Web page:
A considerable overlap between asthma and nasal disorders confirms a close relationship between nasal disease and asthma, although their interrelationship is poorly understood.
Between 36-96% of people with sensitivity to aspirin have chronic sinusitis with polyps.
An immunocompromised state (low defenses) predisposes to chronic sinusitis.
Pregnancy and endocrine status are associated with a higher incidence of chronic sinusitis.
Chronic sinusitis is more common in smokers than non-smokers.
Sufferers of chronic sinusitis have several exacerbations per year, that is, they suffer a worsening of the intensity of the symptoms, often after treatment with corticosteroids and/or antibiotics.

Frequently asked questions about chronic sinusitis:

When is sinusitis considered chronic?

Chronic sinusitis (with or without nasal polyps) is defined as the presence of two or more symptoms, one of which should be nasal congestion or runny nose (or post-nasal drip, which is when the mucus drips into the back of the throat), with other symptoms being facial pain/pressure and reduction or loss of sense of smell. When these symptoms last more than 12 weeks it is called chronic sinusitis.

If I have chronic sinusitis, can I have exacerbations?

Yes. You can suffer from several exacerbations a year even if you already have chronic sinusitis, as they are usually caused by viral infections. In those cases, the exacerbations are defined as the worsening of the intensity of the symptoms, often after being treated with corticosteroids and/or antibiotics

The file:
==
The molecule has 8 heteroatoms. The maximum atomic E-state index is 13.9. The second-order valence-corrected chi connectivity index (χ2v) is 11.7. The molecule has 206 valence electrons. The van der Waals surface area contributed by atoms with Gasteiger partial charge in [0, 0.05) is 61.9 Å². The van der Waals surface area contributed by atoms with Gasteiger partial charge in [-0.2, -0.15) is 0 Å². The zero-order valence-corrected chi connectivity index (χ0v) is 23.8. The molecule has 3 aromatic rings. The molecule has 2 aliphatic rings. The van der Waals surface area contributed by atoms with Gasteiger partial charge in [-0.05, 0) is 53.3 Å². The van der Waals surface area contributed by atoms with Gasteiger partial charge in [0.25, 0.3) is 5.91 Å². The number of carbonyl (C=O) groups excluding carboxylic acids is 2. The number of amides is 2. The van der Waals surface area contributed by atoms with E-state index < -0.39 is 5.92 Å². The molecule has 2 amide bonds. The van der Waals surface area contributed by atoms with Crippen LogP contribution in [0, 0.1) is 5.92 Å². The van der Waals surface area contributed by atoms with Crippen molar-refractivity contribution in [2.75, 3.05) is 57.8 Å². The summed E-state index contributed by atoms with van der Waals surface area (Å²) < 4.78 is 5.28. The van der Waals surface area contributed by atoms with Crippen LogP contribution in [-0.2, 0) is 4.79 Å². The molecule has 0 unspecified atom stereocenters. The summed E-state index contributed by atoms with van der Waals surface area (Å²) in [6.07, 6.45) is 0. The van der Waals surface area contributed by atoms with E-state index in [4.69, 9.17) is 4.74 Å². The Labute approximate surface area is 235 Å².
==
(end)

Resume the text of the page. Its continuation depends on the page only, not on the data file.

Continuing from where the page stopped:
Does smoking promote or worsen sinusitis?

Active and passive smoking predisposes both adults and children to sinusitis and worsens the symptoms of those who suffer from it. Smoking can even negate the improvement in sinus symptoms after surgery.

What are nasal polyps and how are they related to chronic sinusitis?

Chronic sinusitis has traditionally been classified into chronic sinusitis with nasal polyps and without nasal polyps.


A polyp is an inflammation of the lining of the nose with growth of abnormal but benign tissue. Many polyps do not cause symptoms but when they become very large they can block the tubes that carry mucus from the sinuses to the throat for elimination and cause symptoms such as nasal congestion, runny nose and loss of smell.


According to various studies throughout life, about 1% of the population develops nasal polyps.

I have polyps, should I have surgery?

When polyps cause symptoms, treatment is sought, which must first be medical and focused on reducing the size of the polyps, which is achieved in around 80% of cases.

When conservative treatment fails, polyps can be surgically removed although, unfortunately, in 30% to 50% of cases the polyps reappear after an average period of four years.

If I had acute sinusitis, am I more at risk for chronic sinusitis?

No, having an episode of acute sinusitis does not increase the chance of developing chronic sinusitis. Although in relation to the duration of the disease, sinusitis is classified as acute (less than 12 weeks) and chronic (more than 12 weeks), from the point of view of the cause (etiological), acute and chronic sinusitis are considered different diseases.